The best dog carriers and cages for your car

Keep your dog safe and comfortable on car journeys with carriers and travel crates.

best dog car carriers and cages

by Chris Williams |

To almost everyone, the image of a dog with its head poking out the window of a moving car, its tongue and ears flapping freely, is the epitome of happiness. But not all of Britain’s nine million dogs revere car rides quite so much as that care-free Border Collie in the other lane.

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Why invest in a dog crate or carrier for the car?

It's a legal requirement to make sure your dog is safely restrained while you travel in the car, and you could be fined if they're not. Rule 57 of the Highway Code states that dogs need to be restrained to prevent driver distraction, or injury if braking suddenly.

Dog carriers and cages are the obvious solutions for dogs who dread the car, and for owners who wish to keep their dog secure while on the move. A dedicated safe space is better for everyone, including the dog.

At the ultra-practical level, pets that aren't restrained in any way may not be covered by insurance if you have a crash. It sure would be painful to watch the hundreds of pounds a year you spent on pet insurance go down the toilet because you didn’t bother with a dog cage for the car. Relative to other pet expenses, a faithful car carrier or crate is inexpensive and thoroughly worthwhile.

The best dog carriers and travel crates for cars:

Me and My Pets Car Carrier

Best dual-purpose carrier
Me and My Pets Car Carrier

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For little'uns of the dog world, here is a double-use and reasonably priced carrier. You can zip it up and fasten it into place by passing the seat belt through the rear strap. Alternatively, open the top flap, fasten the carry strap behind the headrest, and it becomes a booster seat your small dog or puppy can sit up in.

The dimensions are 44cm x 37cm x 30cm. You can easily collapse it flat when you need to store it and features some useful touches such as storage pockets and durable rubber feet. There is a smaller size too at 40cm x 35.5cm x 26cm.

Pros Cons
• Value • Not as durable as solid cages
• Ideal for smaller dogs

RAC Fabric Dog Carrier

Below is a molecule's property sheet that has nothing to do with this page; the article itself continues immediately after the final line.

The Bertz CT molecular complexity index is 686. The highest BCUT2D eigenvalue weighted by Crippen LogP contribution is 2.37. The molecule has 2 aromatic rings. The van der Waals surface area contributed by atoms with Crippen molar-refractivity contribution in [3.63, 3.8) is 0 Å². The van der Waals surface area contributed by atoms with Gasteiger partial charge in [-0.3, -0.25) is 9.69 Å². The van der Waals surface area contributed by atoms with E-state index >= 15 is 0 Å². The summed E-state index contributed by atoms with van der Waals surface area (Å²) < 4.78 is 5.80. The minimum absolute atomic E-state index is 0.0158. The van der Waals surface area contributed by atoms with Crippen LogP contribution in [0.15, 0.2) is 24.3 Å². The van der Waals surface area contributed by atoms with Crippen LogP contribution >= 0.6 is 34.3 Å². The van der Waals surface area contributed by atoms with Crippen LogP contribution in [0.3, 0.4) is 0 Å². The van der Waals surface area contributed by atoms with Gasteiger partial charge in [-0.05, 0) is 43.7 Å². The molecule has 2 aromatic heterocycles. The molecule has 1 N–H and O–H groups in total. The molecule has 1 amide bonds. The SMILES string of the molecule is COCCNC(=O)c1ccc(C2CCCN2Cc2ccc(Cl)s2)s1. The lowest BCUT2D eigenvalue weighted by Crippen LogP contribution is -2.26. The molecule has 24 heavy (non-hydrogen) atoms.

Best large fabric carrier
RAC Fabric Dog Carrier

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At 75 cm x 51.5cm x 51cm, RACu2019s large dog carrier is the most generous of three sizes available. This steel frame inside a fabric shell is a fantastically versatile choice that adds considerable safety improvements over fabric carriers without it. Perhaps this also makes for a u2018friendlier' option than a cold metal cage. Of course, that is entirely subjective.

Because of its squared shape, it'll fit quite happily on most car seats and can be restrained with a seat belt. The top opens and so too does the front. You can easily wash the fabric cover when (not if) it gets a little mucky.

While it doesn’t have quite the robustness of a metal cage, the trade-off is that it’s very easy to fold away when it isn’t needed.

Pros Cons
• Three sizes available • Not suitable for dogs that like to scratch
• RAC dependability and practical design

Ferplast Atlas Scenic Car Transport Box

Best solid crate
Ferplast Atlas Scenic Car Transport Box

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This transport crate offers safety, quality and comfort and comes in two different sizes. The solid walls of this crate are plastic and the bars are metal. There are ventilation points all round and a low lip at the door to make it easy for even older dogs to get in and out.

While the design is very secure and protective, there is a trade-off. Because it can be in the boot of a car, this cage is for the journey only. You can't leave your pet in there for long periods of time. The plastic floor features drainage points for hygiene.

Pros Cons
• Great design • Price jump over fabric carriers
• Safe and secure